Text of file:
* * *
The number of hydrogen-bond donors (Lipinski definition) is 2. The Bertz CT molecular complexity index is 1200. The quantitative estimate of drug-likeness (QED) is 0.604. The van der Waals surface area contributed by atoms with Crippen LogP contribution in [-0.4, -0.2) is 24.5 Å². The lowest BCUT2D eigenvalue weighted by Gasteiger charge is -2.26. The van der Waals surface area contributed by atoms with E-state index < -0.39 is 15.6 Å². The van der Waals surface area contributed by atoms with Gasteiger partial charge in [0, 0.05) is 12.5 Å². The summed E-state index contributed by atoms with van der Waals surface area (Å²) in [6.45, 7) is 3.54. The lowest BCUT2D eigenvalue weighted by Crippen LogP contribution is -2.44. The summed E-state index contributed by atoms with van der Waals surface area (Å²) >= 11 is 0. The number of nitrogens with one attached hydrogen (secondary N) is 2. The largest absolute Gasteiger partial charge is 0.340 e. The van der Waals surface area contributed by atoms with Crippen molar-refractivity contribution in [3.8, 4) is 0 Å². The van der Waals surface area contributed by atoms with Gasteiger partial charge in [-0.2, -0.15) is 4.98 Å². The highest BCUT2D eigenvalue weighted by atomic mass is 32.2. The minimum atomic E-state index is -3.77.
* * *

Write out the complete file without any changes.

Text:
The number of hydrogen-bond donors (Lipinski definition) is 2. The Bertz CT molecular complexity index is 1200. The quantitative estimate of drug-likeness (QED) is 0.604. The van der Waals surface area contributed by atoms with Crippen LogP contribution in [-0.4, -0.2) is 24.5 Å². The lowest BCUT2D eigenvalue weighted by Gasteiger charge is -2.26. The van der Waals surface area contributed by atoms with E-state index < -0.39 is 15.6 Å². The van der Waals surface area contributed by atoms with Gasteiger partial charge in [0, 0.05) is 12.5 Å². The summed E-state index contributed by atoms with van der Waals surface area (Å²) in [6.45, 7) is 3.54. The lowest BCUT2D eigenvalue weighted by Crippen LogP contribution is -2.44. The summed E-state index contributed by atoms with van der Waals surface area (Å²) >= 11 is 0. The number of nitrogens with one attached hydrogen (secondary N) is 2. The largest absolute Gasteiger partial charge is 0.340 e. The van der Waals surface area contributed by atoms with Crippen molar-refractivity contribution in [3.8, 4) is 0 Å². The van der Waals surface area contributed by atoms with Gasteiger partial charge in [-0.2, -0.15) is 4.98 Å². The highest BCUT2D eigenvalue weighted by atomic mass is 32.2. The minimum atomic E-state index is -3.77.